So, it is the EEOC’s position that you do not have to accommodate an employee’s concerns about returning to work because they have a family member who is at an elevated risk of a negative outcome from a COVID-19 infection. Regardless of how you respond to such a request, you should consider your previous responses to similar requests and make sure that you do not inadvertently discriminate against an employee with a disabled family member.
The Occupational Safety and Health Administration (OSHA) has issued its first COVID-19 related citations to a nursing home. OSHA claims that six nursing home employees in Georgia were hospitalized as a result of COVID-19 that they allegedly contracted while at work, and that the nursing home failed to report the hospitalizations to OSHA within the statutorily mandated time period. (Employees were hospitalized around April 19, but report was not made to OSHA until May 5.) OSHA has proposed a $6,500 fine for the “other than serious” citation.
Generally, employers must report incidents to OSHA within twenty four hours when an employee suffers a work-related in-patient hospitalization. This includes instances in which an employee is hospitalized because of COVID-19 if the employee contracted COVID-19 while at work and the hospitalization occurs within 24 hours of the employee contracting the virus. (Refer to 29 CFR 1904.39(b)(6)).
- When several cases develop among workers who work closely together;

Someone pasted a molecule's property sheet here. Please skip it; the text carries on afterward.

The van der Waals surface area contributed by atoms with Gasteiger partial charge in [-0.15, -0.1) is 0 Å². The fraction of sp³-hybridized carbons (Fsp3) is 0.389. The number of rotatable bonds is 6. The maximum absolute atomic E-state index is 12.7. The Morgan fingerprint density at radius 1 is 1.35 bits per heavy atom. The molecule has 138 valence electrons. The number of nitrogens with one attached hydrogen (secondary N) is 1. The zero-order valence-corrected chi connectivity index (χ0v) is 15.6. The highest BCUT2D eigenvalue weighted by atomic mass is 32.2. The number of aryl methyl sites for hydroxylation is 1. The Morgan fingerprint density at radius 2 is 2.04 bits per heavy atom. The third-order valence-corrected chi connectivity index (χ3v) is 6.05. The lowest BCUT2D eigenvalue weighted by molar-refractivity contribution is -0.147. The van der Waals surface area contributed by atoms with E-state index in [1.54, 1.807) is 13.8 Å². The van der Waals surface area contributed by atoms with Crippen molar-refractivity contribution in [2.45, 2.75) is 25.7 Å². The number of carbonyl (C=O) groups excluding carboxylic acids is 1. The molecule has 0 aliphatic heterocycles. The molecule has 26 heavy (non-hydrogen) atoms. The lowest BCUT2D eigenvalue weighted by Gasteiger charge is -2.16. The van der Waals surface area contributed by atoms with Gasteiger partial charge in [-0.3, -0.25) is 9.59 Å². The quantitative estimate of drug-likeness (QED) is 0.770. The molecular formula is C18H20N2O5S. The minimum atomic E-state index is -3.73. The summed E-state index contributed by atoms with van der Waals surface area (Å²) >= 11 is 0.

- If it is contracted after lengthy, close exposure to a customer or coworker who has a confirmed case of COVID-19; or
- If an employee’s job duties include having frequent, close exposure to the general public in a locality with widespread transmission.
You can find OSHA’s May 19, 2020 guidance on COVID-19 infection record keeping here: https://www.osha.gov/memos/2020-05-19/revised-enforcement-guidance-recording-cases-coronavirus-disease-2019-covid- 19#:~:text=Under%20OSHA’s%20recordkeeping%20requirements%2C%20COVID,Prevention%20(CDC)%3B%5B2%5D
In the case of the Georgia nursing home, OSHA stressed that the widespread transmission of COVID-19 in nursing homes in general, and the fact that six employees in this particular nursing home tested positive for COVID-19 should have been an indication to the employer that the virus was work-related.
Bottom line: Employers must make themselves aware of OSHA’s reporting and recording obligations, and consider them each time an employee tests positive for COVID-19.
The U.S. Department of Labor recently issued yet more FFCRA Questions and Answers. You can find the new Q&A’s here: https://www.dol.gov/agencies/whd/pandemic/ffcra-questions Numbers 89 to 93 are new.
I have summarized the new Q&A’s below, but I would encourage you to read the full, original Q&As.
89: I hire workers to perform certain domestic tasks, such as landscaping, cleaning, and child care, at my home. Do I have to provide my domestic service workers paid sick leave or expanded family and medical leave?
Yes if they are your employees, as opposed to independent contractors. This will generally hinge on whether or not the workers are economically dependent upon you for the opportunity to work.
Continue reading “U.S. DOL Issues New FFCRA Q&A’s”